Tonights Observing

16 09 2017

There is obviously much more cloud than earlier forecasts. Intending visitors need to make their own decision whether or not to give it a go.
Lawrie Webb.

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Observing for Saturday 16th September is ON.

15 09 2017

There will be some cloud early, which will improve to “clear” by 10pm. Visitors are welcome, so do take advantage of a good night’s observing—we have had a terrible run this year. There will be a brisk 24 kph wind so it will be cold—rug up well. As usual, the gate will be open from around sunset.
Lawrie Webb.





Solar Observing for Tomorrow September 10th is ON.

9 09 2017

There will be some cloud it should be ok. If you’ve never been to one of our Solar sessions please come along anytime from 11am to 1pm. Prepare to be amazed by this lesser known branch of astronomy. No, it’s not going to burn your eyes, but please bring a dark hood with you to enjoy it to the utmost. Directions are on the NSAS website.
Lawrie Webb.





NSAS General Meeting for September; special speaker

9 09 2017

The NSAS General Meeting for August will be on Tuesday the 19th September at 7:30 PM at Regis Hall, Regis Campus, St Ignatius College, Lane Cove.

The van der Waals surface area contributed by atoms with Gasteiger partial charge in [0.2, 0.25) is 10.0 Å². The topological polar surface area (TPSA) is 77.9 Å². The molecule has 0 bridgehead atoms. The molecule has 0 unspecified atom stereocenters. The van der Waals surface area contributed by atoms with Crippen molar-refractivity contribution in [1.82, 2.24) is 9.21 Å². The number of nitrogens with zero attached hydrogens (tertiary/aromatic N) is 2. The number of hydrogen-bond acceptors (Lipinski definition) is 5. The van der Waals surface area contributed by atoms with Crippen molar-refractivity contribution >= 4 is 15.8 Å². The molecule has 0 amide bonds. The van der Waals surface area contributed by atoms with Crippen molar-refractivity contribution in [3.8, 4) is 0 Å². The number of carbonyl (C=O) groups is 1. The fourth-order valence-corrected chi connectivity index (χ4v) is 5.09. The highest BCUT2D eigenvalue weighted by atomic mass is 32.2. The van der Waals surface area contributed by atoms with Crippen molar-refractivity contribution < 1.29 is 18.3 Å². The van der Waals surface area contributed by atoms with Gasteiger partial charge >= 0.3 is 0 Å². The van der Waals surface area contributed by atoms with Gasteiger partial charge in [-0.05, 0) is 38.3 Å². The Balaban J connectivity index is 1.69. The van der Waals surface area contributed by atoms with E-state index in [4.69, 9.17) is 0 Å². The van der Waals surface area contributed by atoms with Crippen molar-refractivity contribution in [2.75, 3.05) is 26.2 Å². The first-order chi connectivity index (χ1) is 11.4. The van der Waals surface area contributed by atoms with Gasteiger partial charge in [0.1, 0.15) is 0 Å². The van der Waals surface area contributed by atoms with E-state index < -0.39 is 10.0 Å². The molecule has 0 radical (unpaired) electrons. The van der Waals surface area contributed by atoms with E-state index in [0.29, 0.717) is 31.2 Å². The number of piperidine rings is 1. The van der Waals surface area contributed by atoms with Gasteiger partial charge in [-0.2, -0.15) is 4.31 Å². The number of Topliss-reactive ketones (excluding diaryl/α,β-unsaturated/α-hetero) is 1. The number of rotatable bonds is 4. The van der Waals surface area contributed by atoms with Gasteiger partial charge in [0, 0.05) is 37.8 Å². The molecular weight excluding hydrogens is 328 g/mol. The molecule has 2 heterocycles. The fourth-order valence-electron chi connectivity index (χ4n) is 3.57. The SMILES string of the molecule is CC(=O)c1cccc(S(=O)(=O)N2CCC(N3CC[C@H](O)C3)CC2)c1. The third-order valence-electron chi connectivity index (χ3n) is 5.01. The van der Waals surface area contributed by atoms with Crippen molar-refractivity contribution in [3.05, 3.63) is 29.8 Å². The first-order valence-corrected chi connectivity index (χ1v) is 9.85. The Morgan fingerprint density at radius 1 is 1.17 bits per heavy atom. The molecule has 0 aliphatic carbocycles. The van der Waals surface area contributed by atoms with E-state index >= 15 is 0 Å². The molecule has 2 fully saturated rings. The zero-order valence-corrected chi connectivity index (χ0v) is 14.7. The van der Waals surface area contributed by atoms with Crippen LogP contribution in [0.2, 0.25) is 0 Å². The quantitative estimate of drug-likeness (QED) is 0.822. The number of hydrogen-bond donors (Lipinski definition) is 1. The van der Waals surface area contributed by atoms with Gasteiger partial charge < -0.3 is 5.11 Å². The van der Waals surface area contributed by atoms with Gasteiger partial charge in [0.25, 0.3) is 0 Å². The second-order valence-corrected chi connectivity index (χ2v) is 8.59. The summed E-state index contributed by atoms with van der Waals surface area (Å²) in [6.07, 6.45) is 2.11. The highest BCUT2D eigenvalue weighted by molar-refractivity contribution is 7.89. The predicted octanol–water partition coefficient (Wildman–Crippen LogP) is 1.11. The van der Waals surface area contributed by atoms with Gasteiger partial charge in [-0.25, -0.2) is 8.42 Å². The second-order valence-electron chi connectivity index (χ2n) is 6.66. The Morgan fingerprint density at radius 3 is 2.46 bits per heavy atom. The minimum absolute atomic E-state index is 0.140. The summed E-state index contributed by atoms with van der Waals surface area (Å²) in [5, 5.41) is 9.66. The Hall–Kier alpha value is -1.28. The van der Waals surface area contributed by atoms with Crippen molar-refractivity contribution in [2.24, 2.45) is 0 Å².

Our guest speaker is Dr Kyler Kuehn from AAO, who will update us on Starbugs and the TAIPAN instrument, which are now in operation.

As usual, guests are most welcome!

P.S. For the observer types, Solar Observing will be on Sunday 10th September, Visitor Night Observing will be on Saturday 16th September and Memebers-Only Night Observing will be on Saturday 23th August.

Dave W.

 

Abstract: Spectroscopic observations of stars and galaxies often show us much more than we can learn from simple images, though they often require significantly longer observations.  One way to make spectroscopy more efficient is to observe many objects at once through a long slit or with numerous independent fibres.  I will describe Starbugs, a robotic optical fibre positioning system that facilitates the observation of hundreds of stars or galaxies simultaneously.  I will also describe the science and engineering of TAIPAN, an instrument currently undergoing commissioning on the UK Schmidt Telescope at Siding Spring Observatory, and the first instrument to make use of the novel Starbug technology.